Every leader desires to have their team bought into the vision and direction of the organization.
Unfortunately, many leaders create a climate of dictatorship instead of discipleship by developing a list of rules and regulations they expect their team to live up to.
This happens for a number of reasons but ultimately creates forced followers instead of faithful ones.
Here are three keys to developing a team that is willing to go above and beyond what is expected of them.
1. Lead With Vision
(Disclaimer*** It is absolutely necessary to clearly define one other component: Culture.
Culture eats vision for breakfast.
It ultimately becomes the deciding factor of whether vision flourishes or suffers. Culture is not motivational phrases on the walls. It is what people feel and experience when they walk into YOUR walls. It is the unspoken atmosphere that has the potential to breed excellence or mediocrity. It unapologetically makes people feel accepted or ostracized.
Your vision could have the potential to lead people to the moon but if the culture of your team or facility does not foster the aligning characteristics your vision will never take flight.)
Don’t have a vision?
Don’t even know where to start?
Here are some clarifying questions to ask your team:
1. What is the problem we as a team are called to solve?
2. What would be missing if we as a team ceased to exist?
3. If another team were to replace us, what would they do differently?
Knowing your “Why” as a team will bring clarity to your mission and provides a stable foundation to where you are going. If people are following you they want to be taken somewhere.
Constantly communicate your direction and intention. Give your team a goal to reach and once you reach that goal set the bar a little higher and watch them rise to the occasion.
2. A Seat At The Table
Just because you’re the leader does not mean you need to make all the decisions.
Some of your greatest ideas, concepts or answers will come from those who are running the race beside you.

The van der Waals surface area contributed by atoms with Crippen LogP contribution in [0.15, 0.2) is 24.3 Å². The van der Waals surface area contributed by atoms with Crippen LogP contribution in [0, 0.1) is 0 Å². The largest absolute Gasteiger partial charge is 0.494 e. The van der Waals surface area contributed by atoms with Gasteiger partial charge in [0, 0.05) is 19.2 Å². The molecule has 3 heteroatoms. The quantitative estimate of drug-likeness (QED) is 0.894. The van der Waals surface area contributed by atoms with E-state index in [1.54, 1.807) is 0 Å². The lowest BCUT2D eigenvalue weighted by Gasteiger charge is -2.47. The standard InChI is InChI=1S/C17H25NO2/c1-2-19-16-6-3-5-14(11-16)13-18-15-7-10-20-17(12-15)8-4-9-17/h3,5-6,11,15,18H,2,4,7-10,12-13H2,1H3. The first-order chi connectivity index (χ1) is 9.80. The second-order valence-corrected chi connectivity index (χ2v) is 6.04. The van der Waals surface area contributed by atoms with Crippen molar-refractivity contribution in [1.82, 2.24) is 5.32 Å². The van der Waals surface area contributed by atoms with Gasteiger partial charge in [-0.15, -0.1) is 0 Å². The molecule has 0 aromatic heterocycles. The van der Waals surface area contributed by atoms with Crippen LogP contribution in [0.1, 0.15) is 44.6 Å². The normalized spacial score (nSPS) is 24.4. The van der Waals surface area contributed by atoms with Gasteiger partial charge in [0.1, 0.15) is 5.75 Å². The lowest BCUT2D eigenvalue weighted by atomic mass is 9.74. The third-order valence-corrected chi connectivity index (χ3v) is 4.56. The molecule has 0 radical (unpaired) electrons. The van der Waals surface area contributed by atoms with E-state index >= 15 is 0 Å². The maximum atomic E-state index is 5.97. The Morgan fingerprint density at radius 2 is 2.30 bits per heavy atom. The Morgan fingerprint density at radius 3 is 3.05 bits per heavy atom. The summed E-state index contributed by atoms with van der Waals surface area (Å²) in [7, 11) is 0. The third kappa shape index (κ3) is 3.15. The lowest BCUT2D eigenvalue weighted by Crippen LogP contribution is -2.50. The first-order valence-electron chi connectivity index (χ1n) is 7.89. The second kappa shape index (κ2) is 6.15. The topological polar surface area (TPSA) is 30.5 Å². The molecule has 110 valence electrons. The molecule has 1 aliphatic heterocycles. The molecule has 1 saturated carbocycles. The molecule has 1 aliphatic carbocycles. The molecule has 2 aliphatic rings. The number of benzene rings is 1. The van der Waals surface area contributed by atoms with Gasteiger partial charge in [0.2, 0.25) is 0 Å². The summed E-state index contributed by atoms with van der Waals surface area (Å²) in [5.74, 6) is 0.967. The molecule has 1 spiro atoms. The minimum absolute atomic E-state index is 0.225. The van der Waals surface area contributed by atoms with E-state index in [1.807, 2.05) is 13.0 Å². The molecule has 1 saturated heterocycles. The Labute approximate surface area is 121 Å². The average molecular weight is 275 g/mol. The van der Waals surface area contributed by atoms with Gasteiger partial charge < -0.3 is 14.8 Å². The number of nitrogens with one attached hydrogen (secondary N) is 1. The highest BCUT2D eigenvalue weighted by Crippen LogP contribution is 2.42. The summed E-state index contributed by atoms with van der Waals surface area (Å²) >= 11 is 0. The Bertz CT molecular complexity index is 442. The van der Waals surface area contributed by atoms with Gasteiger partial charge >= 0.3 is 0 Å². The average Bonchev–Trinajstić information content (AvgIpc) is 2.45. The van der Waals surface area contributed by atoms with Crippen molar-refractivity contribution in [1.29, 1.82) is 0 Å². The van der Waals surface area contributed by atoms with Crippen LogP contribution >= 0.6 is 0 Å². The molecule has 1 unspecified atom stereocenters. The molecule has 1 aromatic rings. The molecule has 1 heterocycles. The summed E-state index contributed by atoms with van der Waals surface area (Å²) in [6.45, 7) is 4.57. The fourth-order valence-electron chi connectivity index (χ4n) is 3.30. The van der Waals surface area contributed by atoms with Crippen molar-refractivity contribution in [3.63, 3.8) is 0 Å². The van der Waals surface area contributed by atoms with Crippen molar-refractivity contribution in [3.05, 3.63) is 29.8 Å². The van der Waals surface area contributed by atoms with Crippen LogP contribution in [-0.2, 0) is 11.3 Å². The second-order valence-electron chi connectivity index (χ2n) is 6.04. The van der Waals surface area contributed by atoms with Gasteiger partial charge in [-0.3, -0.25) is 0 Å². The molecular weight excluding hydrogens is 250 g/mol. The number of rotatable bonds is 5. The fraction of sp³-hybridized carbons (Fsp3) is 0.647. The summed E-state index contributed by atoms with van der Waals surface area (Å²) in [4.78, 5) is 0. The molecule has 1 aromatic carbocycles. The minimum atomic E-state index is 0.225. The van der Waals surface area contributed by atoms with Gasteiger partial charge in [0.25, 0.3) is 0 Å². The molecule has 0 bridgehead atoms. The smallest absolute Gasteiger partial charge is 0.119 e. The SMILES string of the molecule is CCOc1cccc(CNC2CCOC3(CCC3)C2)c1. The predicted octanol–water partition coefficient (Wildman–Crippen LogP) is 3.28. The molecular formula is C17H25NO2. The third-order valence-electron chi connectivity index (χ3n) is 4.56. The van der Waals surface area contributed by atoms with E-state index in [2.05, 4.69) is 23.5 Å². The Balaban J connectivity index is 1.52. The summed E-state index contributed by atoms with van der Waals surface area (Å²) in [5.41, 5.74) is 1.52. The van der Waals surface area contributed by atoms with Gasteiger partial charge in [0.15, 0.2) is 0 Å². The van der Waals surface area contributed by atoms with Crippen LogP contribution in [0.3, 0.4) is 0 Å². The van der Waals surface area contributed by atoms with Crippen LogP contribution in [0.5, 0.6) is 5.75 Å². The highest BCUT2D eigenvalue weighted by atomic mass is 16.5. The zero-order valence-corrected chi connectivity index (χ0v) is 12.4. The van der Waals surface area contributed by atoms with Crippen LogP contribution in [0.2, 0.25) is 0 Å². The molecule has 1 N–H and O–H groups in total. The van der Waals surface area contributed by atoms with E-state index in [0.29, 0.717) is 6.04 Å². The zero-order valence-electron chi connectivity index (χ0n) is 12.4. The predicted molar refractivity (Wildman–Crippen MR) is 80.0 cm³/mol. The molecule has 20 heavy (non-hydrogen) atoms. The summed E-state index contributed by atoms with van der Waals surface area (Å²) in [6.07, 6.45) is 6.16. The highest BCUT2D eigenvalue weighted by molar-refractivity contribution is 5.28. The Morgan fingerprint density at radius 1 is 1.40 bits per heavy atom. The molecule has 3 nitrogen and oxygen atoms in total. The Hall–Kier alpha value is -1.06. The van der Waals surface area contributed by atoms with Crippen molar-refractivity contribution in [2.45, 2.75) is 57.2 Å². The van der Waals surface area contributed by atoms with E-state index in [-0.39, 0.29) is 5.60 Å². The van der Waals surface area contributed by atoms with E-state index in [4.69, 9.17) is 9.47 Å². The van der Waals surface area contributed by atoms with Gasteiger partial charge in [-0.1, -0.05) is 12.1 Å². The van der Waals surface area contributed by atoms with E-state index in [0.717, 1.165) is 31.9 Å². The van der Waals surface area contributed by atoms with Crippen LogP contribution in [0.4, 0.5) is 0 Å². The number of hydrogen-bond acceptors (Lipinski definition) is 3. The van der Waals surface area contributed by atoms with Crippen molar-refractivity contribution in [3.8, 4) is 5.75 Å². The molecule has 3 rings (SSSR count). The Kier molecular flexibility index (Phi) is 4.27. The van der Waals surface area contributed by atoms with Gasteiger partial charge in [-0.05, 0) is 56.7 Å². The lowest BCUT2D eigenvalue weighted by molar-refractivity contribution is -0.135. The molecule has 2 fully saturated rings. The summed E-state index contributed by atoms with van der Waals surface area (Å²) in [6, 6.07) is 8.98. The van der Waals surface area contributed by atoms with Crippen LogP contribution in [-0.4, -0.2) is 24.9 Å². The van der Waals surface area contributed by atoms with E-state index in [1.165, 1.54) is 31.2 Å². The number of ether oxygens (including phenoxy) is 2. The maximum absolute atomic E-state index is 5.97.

Allow your team members a seat at the idea table in order to share their thoughts as well as their objections. As a leader, welcome pushback and create candour amongst your team to allow for honest, open communication.
This will not only release unspoken tension but it will also strengthen relationships and trust within your team members.
Leaders who fail to do this dress themselves as insecure and territorial with their position. You cannot effectively lead something you are afraid to lose.
3. Encourage Ownership
Whether it’s said or not, every person desires to grab an oar and help row towards something greater than themselves. Too often, the growth of a team is hindered by the leader not releasing responsibility to other team members.
Every team member brings a strength that contributes to the whole of the team. When team members are assigned to carry some of weight it allows them to take ownership and bring innovation to the operation.
Here’s the catch leaders:
If you are going to release responsibility you also need to release the authority.
Nothing is more frustrating than being given responsibility over something without having the authority to make the calls if/when needed.
Secure leaders will give all the credit when things go right and take all the blame when the situation goes sour. In any situation, leaders who refuse to let go of the reins will not not be leading for long.
A team that consists of every individual bearing a portion of the responsibility is a team that has the capacity and character to grow.